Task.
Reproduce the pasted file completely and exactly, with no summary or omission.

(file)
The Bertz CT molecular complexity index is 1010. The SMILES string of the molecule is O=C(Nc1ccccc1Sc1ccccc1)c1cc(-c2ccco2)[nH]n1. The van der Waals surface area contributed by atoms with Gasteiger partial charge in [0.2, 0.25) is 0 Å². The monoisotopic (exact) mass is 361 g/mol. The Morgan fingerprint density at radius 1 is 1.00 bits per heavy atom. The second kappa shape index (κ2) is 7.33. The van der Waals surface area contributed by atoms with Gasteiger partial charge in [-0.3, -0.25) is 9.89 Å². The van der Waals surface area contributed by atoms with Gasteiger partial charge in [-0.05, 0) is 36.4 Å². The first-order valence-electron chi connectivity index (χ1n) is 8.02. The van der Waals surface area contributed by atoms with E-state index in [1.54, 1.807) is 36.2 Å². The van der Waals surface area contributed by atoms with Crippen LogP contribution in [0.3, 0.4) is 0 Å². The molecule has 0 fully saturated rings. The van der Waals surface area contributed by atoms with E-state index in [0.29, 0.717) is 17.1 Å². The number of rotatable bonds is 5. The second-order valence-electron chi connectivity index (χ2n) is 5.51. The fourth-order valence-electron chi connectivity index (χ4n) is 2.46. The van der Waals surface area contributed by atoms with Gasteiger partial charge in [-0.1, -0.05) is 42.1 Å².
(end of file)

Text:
The Bertz CT molecular complexity index is 1010. The SMILES string of the molecule is O=C(Nc1ccccc1Sc1ccccc1)c1cc(-c2ccco2)[nH]n1. The van der Waals surface area contributed by atoms with Gasteiger partial charge in [0.2, 0.25) is 0 Å². The monoisotopic (exact) mass is 361 g/mol. The Morgan fingerprint density at radius 1 is 1.00 bits per heavy atom. The second kappa shape index (κ2) is 7.33. The van der Waals surface area contributed by atoms with Gasteiger partial charge in [-0.3, -0.25) is 9.89 Å². The van der Waals surface area contributed by atoms with Gasteiger partial charge in [-0.05, 0) is 36.4 Å². The first-order valence-electron chi connectivity index (χ1n) is 8.02. The van der Waals surface area contributed by atoms with E-state index in [1.54, 1.807) is 36.2 Å². The van der Waals surface area contributed by atoms with Crippen LogP contribution in [0.3, 0.4) is 0 Å². The molecule has 0 fully saturated rings. The van der Waals surface area contributed by atoms with E-state index in [0.29, 0.717) is 17.1 Å². The number of rotatable bonds is 5. The second-order valence-electron chi connectivity index (χ2n) is 5.51. The fourth-order valence-electron chi connectivity index (χ4n) is 2.46. The van der Waals surface area contributed by atoms with Gasteiger partial charge in [-0.1, -0.05) is 42.1 Å².